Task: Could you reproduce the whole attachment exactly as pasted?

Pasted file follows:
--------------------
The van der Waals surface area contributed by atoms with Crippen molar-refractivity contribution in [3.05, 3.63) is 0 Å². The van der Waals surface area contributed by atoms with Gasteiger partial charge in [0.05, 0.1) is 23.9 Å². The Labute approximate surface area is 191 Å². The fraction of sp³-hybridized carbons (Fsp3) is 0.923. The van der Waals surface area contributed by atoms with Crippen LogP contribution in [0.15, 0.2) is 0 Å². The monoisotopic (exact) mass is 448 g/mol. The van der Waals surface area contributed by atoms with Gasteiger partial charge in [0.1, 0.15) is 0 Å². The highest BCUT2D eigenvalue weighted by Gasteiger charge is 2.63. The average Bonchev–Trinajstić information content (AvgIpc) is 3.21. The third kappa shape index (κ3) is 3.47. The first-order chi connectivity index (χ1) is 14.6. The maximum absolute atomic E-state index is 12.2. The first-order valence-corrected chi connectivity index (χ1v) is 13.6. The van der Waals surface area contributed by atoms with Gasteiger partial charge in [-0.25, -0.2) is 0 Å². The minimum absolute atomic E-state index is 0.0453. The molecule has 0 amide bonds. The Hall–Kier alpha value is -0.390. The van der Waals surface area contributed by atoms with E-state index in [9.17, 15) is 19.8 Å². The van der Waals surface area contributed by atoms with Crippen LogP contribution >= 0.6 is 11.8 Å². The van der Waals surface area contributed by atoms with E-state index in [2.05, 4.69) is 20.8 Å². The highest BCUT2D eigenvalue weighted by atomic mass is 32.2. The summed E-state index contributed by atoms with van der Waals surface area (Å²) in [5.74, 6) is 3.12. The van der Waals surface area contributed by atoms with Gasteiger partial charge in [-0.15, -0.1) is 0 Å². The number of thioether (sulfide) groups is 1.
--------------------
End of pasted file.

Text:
The van der Waals surface area contributed by atoms with Crippen molar-refractivity contribution in [3.05, 3.63) is 0 Å². The van der Waals surface area contributed by atoms with Gasteiger partial charge in [0.05, 0.1) is 23.9 Å². The Labute approximate surface area is 191 Å². The fraction of sp³-hybridized carbons (Fsp3) is 0.923. The van der Waals surface area contributed by atoms with Crippen LogP contribution in [0.15, 0.2) is 0 Å². The monoisotopic (exact) mass is 448 g/mol. The van der Waals surface area contributed by atoms with Gasteiger partial charge in [0.1, 0.15) is 0 Å². The highest BCUT2D eigenvalue weighted by Gasteiger charge is 2.63. The average Bonchev–Trinajstić information content (AvgIpc) is 3.21. The third kappa shape index (κ3) is 3.47. The first-order chi connectivity index (χ1) is 14.6. The maximum absolute atomic E-state index is 12.2. The first-order valence-corrected chi connectivity index (χ1v) is 13.6. The van der Waals surface area contributed by atoms with Gasteiger partial charge in [-0.25, -0.2) is 0 Å². The minimum absolute atomic E-state index is 0.0453. The molecule has 0 amide bonds. The Hall–Kier alpha value is -0.390. The van der Waals surface area contributed by atoms with E-state index in [9.17, 15) is 19.8 Å². The van der Waals surface area contributed by atoms with Crippen LogP contribution >= 0.6 is 11.8 Å². The van der Waals surface area contributed by atoms with E-state index in [2.05, 4.69) is 20.8 Å². The highest BCUT2D eigenvalue weighted by atomic mass is 32.2. The summed E-state index contributed by atoms with van der Waals surface area (Å²) in [5.74, 6) is 3.12. The van der Waals surface area contributed by atoms with Gasteiger partial charge in [-0.15, -0.1) is 0 Å². The number of thioether (sulfide) groups is 1.